I believe that there is ample evidence to show that the MADD crusade has been victorious, almost as far as any such moral crusade in an imperfect world can be.  And I find it prima facie absurd to suppose that similar social movements in the past were utterly ineffectual.  That is, the way out is to argue that only such people as would not have been drunks anyway would be moved to join the  Knights of Father Mathew.   If that were the case, though, then it would make no sense for any of us at any time to attempt to persuade our fellows (and ourselves!) to change.  But history is full of examples of moral movements wherein people turn themselves about, for the better or, alas, for the worse.  Gertrude Himmelfarb has written about the concerted efforts of nineteenth century reformers and moralists (yes, that was once not an evil word) to clean up the debauchery of the previous era, efforts that were in large part successful.  As late as the presidency of that enigmatic duelist Andrew Jackson, men defended their "honor" against an offender with pistols; that is how Aaron Burr slew Alexander Hamilton.  But dueling fell to an increasingly popular moral animus against it.  In the Middle Ages, common peasants and townsmen banded together, with the assistance of the Church, to curb the violence of noblemen.  Such movements as The Peace of God and The Truce of God were not effective immediately and everywhere, but they did work as part of a larger social expectation, morally based, that violence must not simply be a way of aristocratic life, and in these regards the late Renaissance nation-states represented a distinct moral regression, enabled in part by gunpowder, but also by the view of the state as a kind of god on earth.  No doubt William Wilberforce was derided in his day as a meddling moralist, and the apologists of slavery in the American south were quick to argue that the Negroes would have been treated worse in Africa, and that the factory owners in the North abused their workers in their turn.  But the outlawing of slavery eventually achieved more than just the practical outcome, that of freeing the slaves.  It achieved a moral outcome, as people came to be persuaded that the chattel trading in human beings was a terrible evil.  Indeed, one of the arguments of the abolitionists was precisely that the existence of slavery had a morally vitiating effect upon the owners; that people who might otherwise be decent enough were led by the permission to own slaves to become callous, irresponsible, cruel, or debauched.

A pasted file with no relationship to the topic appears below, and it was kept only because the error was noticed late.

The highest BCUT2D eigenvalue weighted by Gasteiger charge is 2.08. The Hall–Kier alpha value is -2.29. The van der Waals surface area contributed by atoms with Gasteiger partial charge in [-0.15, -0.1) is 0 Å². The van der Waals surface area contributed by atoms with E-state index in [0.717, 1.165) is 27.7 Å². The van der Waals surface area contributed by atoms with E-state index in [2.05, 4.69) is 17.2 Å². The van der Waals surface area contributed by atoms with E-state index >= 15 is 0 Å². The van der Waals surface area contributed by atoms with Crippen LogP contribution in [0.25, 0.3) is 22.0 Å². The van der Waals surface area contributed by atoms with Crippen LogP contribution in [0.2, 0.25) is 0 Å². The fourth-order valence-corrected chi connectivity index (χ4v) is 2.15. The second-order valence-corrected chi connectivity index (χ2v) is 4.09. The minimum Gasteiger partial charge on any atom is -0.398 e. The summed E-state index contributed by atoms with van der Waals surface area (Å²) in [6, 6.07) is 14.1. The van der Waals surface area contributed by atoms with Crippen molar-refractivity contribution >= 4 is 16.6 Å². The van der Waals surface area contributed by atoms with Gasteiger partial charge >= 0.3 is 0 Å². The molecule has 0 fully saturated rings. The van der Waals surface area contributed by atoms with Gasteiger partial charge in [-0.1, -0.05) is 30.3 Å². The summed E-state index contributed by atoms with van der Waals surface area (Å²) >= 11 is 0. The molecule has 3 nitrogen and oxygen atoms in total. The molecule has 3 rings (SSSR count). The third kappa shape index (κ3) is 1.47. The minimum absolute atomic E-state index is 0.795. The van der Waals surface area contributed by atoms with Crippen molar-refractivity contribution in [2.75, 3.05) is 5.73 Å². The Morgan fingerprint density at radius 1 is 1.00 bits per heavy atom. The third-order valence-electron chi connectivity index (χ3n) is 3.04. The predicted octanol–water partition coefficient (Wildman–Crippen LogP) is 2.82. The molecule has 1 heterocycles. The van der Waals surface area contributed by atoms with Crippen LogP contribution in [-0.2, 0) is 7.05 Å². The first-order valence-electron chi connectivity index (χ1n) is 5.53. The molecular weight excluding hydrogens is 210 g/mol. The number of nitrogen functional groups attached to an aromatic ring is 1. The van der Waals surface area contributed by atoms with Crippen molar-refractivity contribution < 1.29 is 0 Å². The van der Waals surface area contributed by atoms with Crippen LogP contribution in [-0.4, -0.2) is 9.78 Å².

So, then, did Prohibition actually lower the level of drunkenness in America?  Yes, it did.  The evidence is inescapable.  Take a look at actuarial tables drawn up before and after Prohibition, and note the number of people who died of alcohol-related causes.  You will find, for example, a sudden and very sharp drop in deaths caused by cirrhosis of the liver.  Not only that, but the incidence of such deaths remained low all throughout the Prohibition years, even though some of them coincided with the miserable time of the Great Depression.  Prohibition, whatever else we can say about it, actually did achieve the primary end for which it was passed.  Did it mean that nobody got drunk?  Of course not.  Did it mean that drunkenness became far less common, far less of a way of life?  Of course it did.  Does that mean that it was a good law?  No, it was a well-intended bad law.  Is it evidence that one cannot legislate morality?  Quite the reverse.  Is it evidence that one should not legislate morality?  No, not at all.  The question is, what to legislate about, where, how, to what end, and with what possible unintended effects.